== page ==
RealClearPolitics Media Watch

« The Lone Paper State | Media Watch Home Page | A Pay-Per-View Future? »

Gannett Employees Forced with Furloughs

In the troubled U.S. newspaper landscape, Gannett became the latest to announce a drastic plan in an effort to cut cost. The nation's largest newspaper chain and parent of USA Today, Detroit Free Press and Arizona Republic announced that employees will be forced to take unpaid one-week furloughs in the first quarter of 2009.

Gannett CEO Craig Dubow said in his memo, distributed to all Gannett newspaper employees by email, that he and all executives will be taking the unpaid leaves as well:

We are doing this to preserve our operations and continue to deliver for our customers while confronting the issues raised by some of the most difficult economic conditions we have ever experienced.

After much consideration, we decided a furlough program would be the fairest and least intrusive way to meet these fiscal challenges in the first quarter, which is traditionally the lightest time of the year. We sincerely hope this minimizes the need for any layoffs going forward.

Gannett isn't immune to the economic woes that are besieging all newspapers in the U.S. It has seen its stocks sank from $37.50 in January 2008 to about $7.50.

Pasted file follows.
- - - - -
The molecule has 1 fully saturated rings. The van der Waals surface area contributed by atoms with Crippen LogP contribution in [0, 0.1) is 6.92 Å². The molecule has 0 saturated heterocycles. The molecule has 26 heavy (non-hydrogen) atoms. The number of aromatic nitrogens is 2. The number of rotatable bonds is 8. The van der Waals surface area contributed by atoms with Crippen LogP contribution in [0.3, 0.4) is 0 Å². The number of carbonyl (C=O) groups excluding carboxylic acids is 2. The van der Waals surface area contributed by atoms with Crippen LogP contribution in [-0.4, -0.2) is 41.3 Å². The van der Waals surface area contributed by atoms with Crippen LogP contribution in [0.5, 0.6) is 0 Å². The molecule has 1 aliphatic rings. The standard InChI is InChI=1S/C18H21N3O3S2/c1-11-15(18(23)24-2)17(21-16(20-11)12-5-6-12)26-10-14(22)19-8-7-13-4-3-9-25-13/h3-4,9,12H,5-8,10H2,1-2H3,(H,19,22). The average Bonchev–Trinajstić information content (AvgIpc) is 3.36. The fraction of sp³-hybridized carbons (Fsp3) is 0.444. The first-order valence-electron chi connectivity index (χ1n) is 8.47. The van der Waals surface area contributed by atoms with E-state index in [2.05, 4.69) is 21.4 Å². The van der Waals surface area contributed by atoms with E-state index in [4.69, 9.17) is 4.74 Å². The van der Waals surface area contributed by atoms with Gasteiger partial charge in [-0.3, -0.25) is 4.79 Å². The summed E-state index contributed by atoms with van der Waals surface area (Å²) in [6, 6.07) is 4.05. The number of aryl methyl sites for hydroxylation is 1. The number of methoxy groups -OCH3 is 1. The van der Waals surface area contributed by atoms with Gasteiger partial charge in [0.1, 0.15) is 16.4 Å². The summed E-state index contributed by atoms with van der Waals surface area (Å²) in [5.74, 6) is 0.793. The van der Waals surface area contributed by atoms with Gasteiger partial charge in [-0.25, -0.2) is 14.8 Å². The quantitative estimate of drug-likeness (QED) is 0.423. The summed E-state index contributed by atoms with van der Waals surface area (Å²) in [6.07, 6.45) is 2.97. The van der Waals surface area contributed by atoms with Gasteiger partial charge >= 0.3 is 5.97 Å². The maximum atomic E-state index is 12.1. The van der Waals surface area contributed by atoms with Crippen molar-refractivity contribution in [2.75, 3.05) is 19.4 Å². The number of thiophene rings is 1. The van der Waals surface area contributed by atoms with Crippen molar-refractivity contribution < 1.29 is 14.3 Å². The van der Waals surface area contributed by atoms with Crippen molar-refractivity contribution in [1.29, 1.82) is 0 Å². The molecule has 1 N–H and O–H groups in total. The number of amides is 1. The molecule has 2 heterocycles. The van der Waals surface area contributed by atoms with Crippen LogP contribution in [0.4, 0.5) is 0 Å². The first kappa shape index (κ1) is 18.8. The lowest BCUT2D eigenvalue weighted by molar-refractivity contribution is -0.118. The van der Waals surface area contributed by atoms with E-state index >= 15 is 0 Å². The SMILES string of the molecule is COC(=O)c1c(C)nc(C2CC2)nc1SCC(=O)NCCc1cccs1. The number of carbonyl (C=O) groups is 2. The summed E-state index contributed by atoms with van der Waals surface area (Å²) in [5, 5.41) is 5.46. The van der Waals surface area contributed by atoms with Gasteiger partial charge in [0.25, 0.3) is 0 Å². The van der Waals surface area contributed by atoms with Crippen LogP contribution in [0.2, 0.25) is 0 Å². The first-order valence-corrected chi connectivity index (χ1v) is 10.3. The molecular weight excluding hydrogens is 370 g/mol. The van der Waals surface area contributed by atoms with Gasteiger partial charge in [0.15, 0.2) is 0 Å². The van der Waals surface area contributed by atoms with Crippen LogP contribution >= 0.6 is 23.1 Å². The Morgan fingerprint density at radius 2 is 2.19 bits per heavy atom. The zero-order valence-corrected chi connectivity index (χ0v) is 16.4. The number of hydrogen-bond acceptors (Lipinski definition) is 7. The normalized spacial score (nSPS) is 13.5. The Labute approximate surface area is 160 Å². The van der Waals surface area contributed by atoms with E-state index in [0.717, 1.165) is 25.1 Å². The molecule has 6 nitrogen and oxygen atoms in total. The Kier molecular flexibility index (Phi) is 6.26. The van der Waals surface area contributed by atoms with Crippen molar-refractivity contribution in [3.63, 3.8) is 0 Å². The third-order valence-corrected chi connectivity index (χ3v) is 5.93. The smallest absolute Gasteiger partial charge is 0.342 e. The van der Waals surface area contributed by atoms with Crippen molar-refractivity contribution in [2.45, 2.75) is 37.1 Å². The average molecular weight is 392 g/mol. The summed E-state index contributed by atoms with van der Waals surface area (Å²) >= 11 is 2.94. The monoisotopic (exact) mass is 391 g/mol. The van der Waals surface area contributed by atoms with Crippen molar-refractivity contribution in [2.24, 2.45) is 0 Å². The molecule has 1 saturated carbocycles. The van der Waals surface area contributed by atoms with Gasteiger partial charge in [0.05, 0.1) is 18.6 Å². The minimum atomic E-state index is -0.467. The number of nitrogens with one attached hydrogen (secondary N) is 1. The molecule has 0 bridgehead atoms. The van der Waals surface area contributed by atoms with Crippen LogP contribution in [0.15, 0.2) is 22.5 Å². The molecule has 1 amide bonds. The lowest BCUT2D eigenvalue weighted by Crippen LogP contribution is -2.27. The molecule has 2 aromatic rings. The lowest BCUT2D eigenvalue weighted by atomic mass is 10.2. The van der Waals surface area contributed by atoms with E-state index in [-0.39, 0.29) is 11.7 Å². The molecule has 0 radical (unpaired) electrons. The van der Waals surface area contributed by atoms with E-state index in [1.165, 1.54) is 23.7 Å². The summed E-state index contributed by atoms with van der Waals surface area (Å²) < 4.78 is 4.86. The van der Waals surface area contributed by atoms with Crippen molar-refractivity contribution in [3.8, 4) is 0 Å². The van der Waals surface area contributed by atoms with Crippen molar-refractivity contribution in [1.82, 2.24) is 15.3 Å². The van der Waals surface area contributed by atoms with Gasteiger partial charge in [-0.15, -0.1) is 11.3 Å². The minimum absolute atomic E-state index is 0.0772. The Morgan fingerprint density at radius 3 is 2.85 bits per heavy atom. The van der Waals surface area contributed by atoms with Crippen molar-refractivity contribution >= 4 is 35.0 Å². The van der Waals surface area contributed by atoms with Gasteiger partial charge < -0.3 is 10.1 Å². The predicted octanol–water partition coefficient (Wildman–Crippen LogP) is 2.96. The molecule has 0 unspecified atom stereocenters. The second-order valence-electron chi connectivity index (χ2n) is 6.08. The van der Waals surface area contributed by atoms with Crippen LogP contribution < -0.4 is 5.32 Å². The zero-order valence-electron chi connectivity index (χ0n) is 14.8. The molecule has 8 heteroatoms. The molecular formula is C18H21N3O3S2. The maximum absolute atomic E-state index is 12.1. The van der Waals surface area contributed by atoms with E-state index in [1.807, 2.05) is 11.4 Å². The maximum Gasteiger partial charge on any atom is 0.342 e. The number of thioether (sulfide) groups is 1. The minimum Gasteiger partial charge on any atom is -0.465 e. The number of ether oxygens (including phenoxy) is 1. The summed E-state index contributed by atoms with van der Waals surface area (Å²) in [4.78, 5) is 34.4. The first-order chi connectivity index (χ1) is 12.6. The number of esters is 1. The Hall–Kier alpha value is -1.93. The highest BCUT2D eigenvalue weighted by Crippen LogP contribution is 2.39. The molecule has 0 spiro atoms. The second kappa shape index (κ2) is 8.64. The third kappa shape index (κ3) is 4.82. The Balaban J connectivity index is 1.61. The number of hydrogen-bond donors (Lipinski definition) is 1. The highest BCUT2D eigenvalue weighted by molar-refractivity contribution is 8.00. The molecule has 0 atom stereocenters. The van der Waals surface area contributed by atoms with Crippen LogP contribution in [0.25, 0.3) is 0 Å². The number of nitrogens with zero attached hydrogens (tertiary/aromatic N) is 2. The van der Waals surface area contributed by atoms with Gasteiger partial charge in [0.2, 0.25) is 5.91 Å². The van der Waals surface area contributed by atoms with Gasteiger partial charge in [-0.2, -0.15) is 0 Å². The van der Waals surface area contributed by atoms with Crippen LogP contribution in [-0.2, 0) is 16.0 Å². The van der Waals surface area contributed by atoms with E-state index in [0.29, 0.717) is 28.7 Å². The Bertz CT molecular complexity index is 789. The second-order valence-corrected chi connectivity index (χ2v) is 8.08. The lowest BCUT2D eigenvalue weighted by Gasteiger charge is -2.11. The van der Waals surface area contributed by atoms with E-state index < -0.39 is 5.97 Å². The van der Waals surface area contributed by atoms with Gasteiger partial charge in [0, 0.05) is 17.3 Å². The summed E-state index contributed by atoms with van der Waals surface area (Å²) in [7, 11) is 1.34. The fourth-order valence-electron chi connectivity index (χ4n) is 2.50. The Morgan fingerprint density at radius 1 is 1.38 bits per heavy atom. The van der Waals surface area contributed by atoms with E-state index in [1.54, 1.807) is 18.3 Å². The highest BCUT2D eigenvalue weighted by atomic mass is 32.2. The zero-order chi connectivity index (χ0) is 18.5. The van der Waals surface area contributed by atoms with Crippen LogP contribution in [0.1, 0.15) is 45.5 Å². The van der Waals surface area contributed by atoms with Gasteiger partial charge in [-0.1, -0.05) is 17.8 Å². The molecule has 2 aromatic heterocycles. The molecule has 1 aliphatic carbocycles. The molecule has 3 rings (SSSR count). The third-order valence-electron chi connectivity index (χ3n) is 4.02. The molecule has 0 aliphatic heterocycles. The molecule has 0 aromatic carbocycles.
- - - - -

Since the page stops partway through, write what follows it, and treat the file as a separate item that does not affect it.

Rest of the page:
One Gannett paper that is exempt from the furlough plan is the Detroit Free Press, which announced in December that it's ceasing deliveries four days a week in a new program designed to cut printing and delivery costs. The Watchdog has obtained the memo that was just sent to Free Press employees:

Most of you have probably seen or are aware of the announcement today from Craig Dubow that Gannett is implementing a furlough program whereby employees will be required to take unpaid leave for one week during the first quarter.

Because of the intense attention and focus required to implement our strategic plan and meet our March 30 deadline, Detroit will not be included in the furlough program at this time. We very much appreciate Gannett's support as we move forward with our transformation model.

David L. Hunke
Publisher, Detroit Free Press
CEO, Detroit Media Partnership